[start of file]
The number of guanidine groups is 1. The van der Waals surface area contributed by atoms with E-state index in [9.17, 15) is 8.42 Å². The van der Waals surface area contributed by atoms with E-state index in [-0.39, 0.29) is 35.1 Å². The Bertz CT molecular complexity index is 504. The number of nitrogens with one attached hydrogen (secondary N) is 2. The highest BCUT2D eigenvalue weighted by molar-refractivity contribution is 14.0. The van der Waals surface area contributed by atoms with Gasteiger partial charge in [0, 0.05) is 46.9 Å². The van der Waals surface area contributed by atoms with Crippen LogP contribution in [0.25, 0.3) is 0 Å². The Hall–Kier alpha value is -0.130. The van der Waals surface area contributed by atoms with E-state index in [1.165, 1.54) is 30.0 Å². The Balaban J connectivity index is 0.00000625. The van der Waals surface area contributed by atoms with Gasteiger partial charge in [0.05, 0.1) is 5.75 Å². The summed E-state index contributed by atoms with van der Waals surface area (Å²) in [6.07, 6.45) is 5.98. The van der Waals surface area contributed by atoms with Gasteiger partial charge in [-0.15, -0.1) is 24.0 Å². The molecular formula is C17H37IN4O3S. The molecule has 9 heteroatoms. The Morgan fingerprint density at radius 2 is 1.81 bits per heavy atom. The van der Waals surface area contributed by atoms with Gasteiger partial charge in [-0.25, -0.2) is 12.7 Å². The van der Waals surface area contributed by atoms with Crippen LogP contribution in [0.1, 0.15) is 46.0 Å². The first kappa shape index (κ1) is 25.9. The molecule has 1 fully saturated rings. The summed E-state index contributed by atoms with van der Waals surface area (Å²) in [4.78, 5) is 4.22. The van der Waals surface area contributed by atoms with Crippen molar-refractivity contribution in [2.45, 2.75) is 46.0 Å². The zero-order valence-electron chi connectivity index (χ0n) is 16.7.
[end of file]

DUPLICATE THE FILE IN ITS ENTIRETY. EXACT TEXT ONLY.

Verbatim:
The number of guanidine groups is 1. The van der Waals surface area contributed by atoms with E-state index in [9.17, 15) is 8.42 Å². The van der Waals surface area contributed by atoms with E-state index in [-0.39, 0.29) is 35.1 Å². The Bertz CT molecular complexity index is 504. The number of nitrogens with one attached hydrogen (secondary N) is 2. The highest BCUT2D eigenvalue weighted by molar-refractivity contribution is 14.0. The van der Waals surface area contributed by atoms with Gasteiger partial charge in [0, 0.05) is 46.9 Å². The van der Waals surface area contributed by atoms with Crippen LogP contribution in [0.25, 0.3) is 0 Å². The Hall–Kier alpha value is -0.130. The van der Waals surface area contributed by atoms with E-state index in [1.165, 1.54) is 30.0 Å². The Balaban J connectivity index is 0.00000625. The van der Waals surface area contributed by atoms with Gasteiger partial charge in [0.05, 0.1) is 5.75 Å². The summed E-state index contributed by atoms with van der Waals surface area (Å²) in [6.07, 6.45) is 5.98. The van der Waals surface area contributed by atoms with Gasteiger partial charge in [-0.15, -0.1) is 24.0 Å². The molecular formula is C17H37IN4O3S. The molecule has 9 heteroatoms. The Morgan fingerprint density at radius 2 is 1.81 bits per heavy atom. The van der Waals surface area contributed by atoms with Gasteiger partial charge in [-0.25, -0.2) is 12.7 Å². The van der Waals surface area contributed by atoms with Crippen LogP contribution in [0.1, 0.15) is 46.0 Å². The first kappa shape index (κ1) is 25.9. The molecule has 1 fully saturated rings. The summed E-state index contributed by atoms with van der Waals surface area (Å²) in [4.78, 5) is 4.22. The van der Waals surface area contributed by atoms with Crippen molar-refractivity contribution in [2.45, 2.75) is 46.0 Å². The zero-order valence-electron chi connectivity index (χ0n) is 16.7.